The artiodactyls include animals such as cattle, goats, deer, sheep, antelope, camels, llama, pigs, hoppopatmuses as well as numerous other groups.
Artiodactyls range in size from the mouse deer (or 'chevrotains') of Southeast Asia that are barely bigger than a rabbit, to the giant hippopotamus, which weighs some three tons. Giraffes, which are not so heavy as the giant hippopotamus, are indeed large in another way—what they lack in bulk they make up for in height, with some species reaching as much as 18 feet tall.
Social structure varies among artiodactyls. Some species, such as water deer of Southeast Asia, lead relatively solitary lives and only seek company during mating season. Other species, such as wildebeast, cape buffalo and American bison, form large heards.
Artiodactyls are a widespread group of mammals. They have colonized every contient except Antartica (although it should be noted humans introduced artiodactyls to Australia and New Zealand). Artiodactyls live in a variety of habitats including forests, deserts, grasslands, savanas, tundra and mountains.
The artiodactyles that inhabit open grasslands and savanas have evolved several key adaptations for life in those environments. Such adaptations include long legs (which enable swift running), keen eyesight, a good sense of smell and acute hearing. Together, these adaptations enable them to detect and evade predators with great success.
Many even-toed hoofed mammals grow large horns or antlers. Their horns or antlers are used most often when members of the same species come into conflict. Often, males use their horns when fighting each other to establish dominance during the mating season.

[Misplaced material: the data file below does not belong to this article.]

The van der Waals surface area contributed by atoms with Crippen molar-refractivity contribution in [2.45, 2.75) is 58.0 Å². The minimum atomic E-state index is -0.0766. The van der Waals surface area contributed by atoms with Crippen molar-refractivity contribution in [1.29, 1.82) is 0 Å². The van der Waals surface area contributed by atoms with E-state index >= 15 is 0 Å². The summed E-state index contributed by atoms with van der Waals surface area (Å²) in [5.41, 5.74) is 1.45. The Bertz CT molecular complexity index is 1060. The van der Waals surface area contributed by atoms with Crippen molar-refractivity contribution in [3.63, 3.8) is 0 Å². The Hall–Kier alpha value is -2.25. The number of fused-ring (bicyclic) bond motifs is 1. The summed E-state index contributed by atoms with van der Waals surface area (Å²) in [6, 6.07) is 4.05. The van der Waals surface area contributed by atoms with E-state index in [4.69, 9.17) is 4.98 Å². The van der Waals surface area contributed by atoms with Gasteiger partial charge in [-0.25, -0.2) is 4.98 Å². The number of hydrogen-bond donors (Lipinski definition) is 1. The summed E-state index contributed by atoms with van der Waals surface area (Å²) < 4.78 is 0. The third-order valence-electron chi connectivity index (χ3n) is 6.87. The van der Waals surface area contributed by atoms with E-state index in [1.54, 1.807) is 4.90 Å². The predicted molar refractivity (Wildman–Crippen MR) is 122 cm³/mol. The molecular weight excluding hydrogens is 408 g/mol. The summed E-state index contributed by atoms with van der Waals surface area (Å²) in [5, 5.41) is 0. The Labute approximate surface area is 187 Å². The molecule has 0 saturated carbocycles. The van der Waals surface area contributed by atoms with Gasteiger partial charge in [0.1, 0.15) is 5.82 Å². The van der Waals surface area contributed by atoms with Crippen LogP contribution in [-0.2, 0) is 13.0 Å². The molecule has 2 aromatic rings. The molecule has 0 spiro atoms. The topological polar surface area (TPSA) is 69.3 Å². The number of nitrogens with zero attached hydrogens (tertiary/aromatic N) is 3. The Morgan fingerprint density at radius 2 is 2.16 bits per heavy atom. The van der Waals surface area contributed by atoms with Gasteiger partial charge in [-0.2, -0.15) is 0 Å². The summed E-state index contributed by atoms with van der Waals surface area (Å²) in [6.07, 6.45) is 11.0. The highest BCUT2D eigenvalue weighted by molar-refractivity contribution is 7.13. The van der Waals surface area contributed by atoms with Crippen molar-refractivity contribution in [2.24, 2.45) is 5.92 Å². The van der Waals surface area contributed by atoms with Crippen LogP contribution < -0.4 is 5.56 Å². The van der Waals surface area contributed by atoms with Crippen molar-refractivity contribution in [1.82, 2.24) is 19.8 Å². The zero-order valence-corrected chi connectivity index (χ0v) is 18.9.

Most members of this order are herbivorous (that is, they consume a plant-based diet). Some artiodactyls have three- or four-chambered stomach which enables them to digest celloluse from the plant matter they eat with great efficiency. Pigs and peccaries have an omnivorous diet and this is refected in the physiology of their stomach which has only one chamber.
There are about 225 species of even-toed hoofed mammals. The group is divided into three basic subgroups based on the anatomy of their stomach. These include the ruminants (cattle, goats, deer, sheep and antelope), pseudo ruminants (camels, llama, alpaca, vicuna and guanaco) and the non-ruiminants (pigs, peccaries and hippopotamuses).
The three main groups of even-toed hoofed mammals arose by about 46 million years ago. At that time, even-toed hoofed mammals were by far outnumbered by their cousins the odd-toed hoofed mammals. Even-toed hoofed mammals survived on the fringes, in habitats that offered only hard-to-digest plant foods. That was when even-toed hoofed mammals became well-adapted herbivores and this dietary shift paved the way for their later diversification.
About 15 million years ago, during the Miocene, the climate changed and grasslands became the dominant habitat in many regions. Even-toed hoofed mammals, with their complex stomachs, were poised to take advantage of this shift in food availability and soon surpassed the odd-toed hoofed mammals in number and diversity.